Spiritualities of Creation: Knowing God and Self in a Broken World
March 9-14, 2008
This course will look at the various ways the Old Testament deals with creation, particularly in light of our broken world, a world that cries out for restoration and renewal.  
 
Read on about this retreat...
Group Spiritual Direction (Weekend format)
March 27-30, 2008
This class will learn about and experience a way of being together in covenanted group community that is anchored in 1) scripture using lectio divina, 2) silence using a structured process with facilitators to hold the space made, 3) prayer both silent and spoken and 4) listening to self and one another to hear over time what God might be speaking into the community for us.
 
Read on about this retreat... 
Being Present
Spiritual Directors International Leadership Institute and Conference
March 26-31, 2008
Washington, DC, Metropolitan Area
 A variety of keynote addresses and small group workshops featuring such noted presenters as: Rose Mary Dougherty, Shalem Institute Senior Fellow and noted Author; Matthew Linn, Teacher and Author; and many more...
 
Read on about this retreat...
The Pilgrim's Way: Desert Spirituality
March 31 - April 7, 2008
2008 Pilgrimage to northern New Mexico

Read on about this retreat...

Discerning Forgiveness

April 24-27, 2008
Our class will help us attend to several voices in this debate, discern some of the complexities of timing and circumstance, claim a stance with scriptural and theological integrity, and engage in key practices to help us learn the "craft" of forgiveness.
 
Read on about this retreat...
The Gathering: Pilgrimage: An Ancient Path of Transformation   
June 11-14, 2008
Living Waters Catholic Reflection Center, Maggie Valley, N.C.
Registration: $150 due May 13 
Housing and meals fee: $150 due May 27
Advent Spirituality Center
828-689-8320                
http://www.adventcenter.org  
adventcenter@verizon.net
Becoming a Praying Congregation
July 15-17, 2008
Presenter: Jane Vennard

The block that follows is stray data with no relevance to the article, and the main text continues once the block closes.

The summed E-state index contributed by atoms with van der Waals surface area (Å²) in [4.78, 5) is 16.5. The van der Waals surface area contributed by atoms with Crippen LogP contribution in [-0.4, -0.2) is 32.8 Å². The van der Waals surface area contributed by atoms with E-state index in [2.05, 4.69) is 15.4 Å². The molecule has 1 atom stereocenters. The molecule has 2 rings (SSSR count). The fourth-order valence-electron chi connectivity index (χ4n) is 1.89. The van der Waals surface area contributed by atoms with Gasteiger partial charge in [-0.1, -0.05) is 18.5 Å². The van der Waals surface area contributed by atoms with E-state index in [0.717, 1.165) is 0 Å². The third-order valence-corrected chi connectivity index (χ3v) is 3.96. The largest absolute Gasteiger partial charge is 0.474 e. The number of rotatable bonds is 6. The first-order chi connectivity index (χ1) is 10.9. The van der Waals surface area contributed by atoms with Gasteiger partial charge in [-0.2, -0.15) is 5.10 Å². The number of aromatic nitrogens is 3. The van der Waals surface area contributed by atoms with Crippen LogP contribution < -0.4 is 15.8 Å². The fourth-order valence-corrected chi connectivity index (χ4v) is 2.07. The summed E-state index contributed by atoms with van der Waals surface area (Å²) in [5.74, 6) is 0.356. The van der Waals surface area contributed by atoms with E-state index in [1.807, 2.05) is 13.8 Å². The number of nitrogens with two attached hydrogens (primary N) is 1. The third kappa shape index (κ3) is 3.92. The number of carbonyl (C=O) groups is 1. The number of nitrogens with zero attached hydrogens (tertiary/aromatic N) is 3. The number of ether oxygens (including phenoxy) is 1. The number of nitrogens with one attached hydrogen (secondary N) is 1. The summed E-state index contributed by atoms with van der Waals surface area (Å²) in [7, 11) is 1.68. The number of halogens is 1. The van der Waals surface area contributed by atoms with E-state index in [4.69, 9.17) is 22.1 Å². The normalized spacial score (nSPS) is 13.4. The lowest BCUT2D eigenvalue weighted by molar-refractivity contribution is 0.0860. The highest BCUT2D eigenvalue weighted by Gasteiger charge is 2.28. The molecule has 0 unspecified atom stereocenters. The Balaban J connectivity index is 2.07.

The Alban Institute
2121 Cooperative Way, Suite 100
Herndon, VA 20171
703-964-2700
800-486-1318
Fax - 703-964-0370
webmaster@alban.org
3rd Bi-Annual Renovare, Covenant Retreat

August 3-7, 2008
Living the Gospel Life
YMCA Snow Mountain Ranch Center
Winter Park, Colorado

Read on about this retreat...

Listing is for informational purposes only. This is not an exhaustive or recommended list.
Formation Thought to Ponder

"Every moment is an opportunity to live in Jesus' name. All the everyday stuff in life can be filled with his presence - if you are."

Living the God Life: Finidng God's Extraordinary Love in Your Ordinary Life. John Ortberg. Grand Rapids, Michigan: Inspirio, the gift group of Zondervan Publishers, 2004, p. 134.

The formation thought/prayer that follows is an article written by R. Rolheiser that was sent to me by a special friend.

            "After the birth of Christ, we need not look to the extraordinary, the spectacular or the miraculous to find God.  God is now found where we live - in our kitchens, at our tables, in our wounds, and in each other's faces.
            That is hard to believe and always has been. When Jesus was on earth, virtually no one believed he was the Messiah, precisely because he was so ordinary, so unlike what they imagined God to be. They had expected a superstar, a king, someone who would turn the world rightfully upside down. Preaching meekness and gentleness, Jesus didn't live up to those expectations.
            It is curious that Scripture refuses to describe what Jesus looked like. It never tells us whether he was short or tall, with beard or without, had light or dark hair, had blue or brown eyes. Neither does it ever assign to him anything extraordinary in terms of psychological countenance. For example, it never tells us that when Jesus entered a room his eyes were so penetrating and his gaze so awesome that people knew they were in the presence of someone extraordinary. No. In terms of his appearance, Jesus apparently wasn't worth describing. He looked like everyone else. Even after the resurrection, he is mistaken for a gardener, a cook, a traveler.
            Things haven't changed much in two thousand years. Seldom does Christ meet expectations. We, like his contemporaries, are constantly looking beyond the ordinary, beyond the gardener, the cook, and the traveling stranger, to try to find a miraculous Christ. It is for this reason that we try to find the Child in places we perceive to be spiritually significant - like taking a trip to the place of His birth, but fail to see the significance of the tears shed at our own breakfast table. We are intrigued by a painting that depicts the wounds of Christ at his death, but fail to see the wounds of Christ in those suffering around us or in our own emotional and moral wounds.
            We pray for visions, but seldom watch a sunset. We marvel at the gift of tongues, but are bored listening to babies.  We look for Christ everywhere, except in the place where the incarnation took place: our own flesh, our own bodies.
            Love is a thing that happens in ordinary places - in kitchens, at tables, in bedrooms, in workplaces, in families, in the flesh.  God abides in us when we abide there. Through the Incarnation, God crawls into ordinary life and invites us to meet him there."

How does your rule of life include an awareness of God within the ordinary?
How does your congregation recognize and celebrate God's presence in the ordinary?

Please share your rule of life commitments for 2008.

Wendy Minton Edwards
Spiritual Formation Coach
Baptist State Convention of NC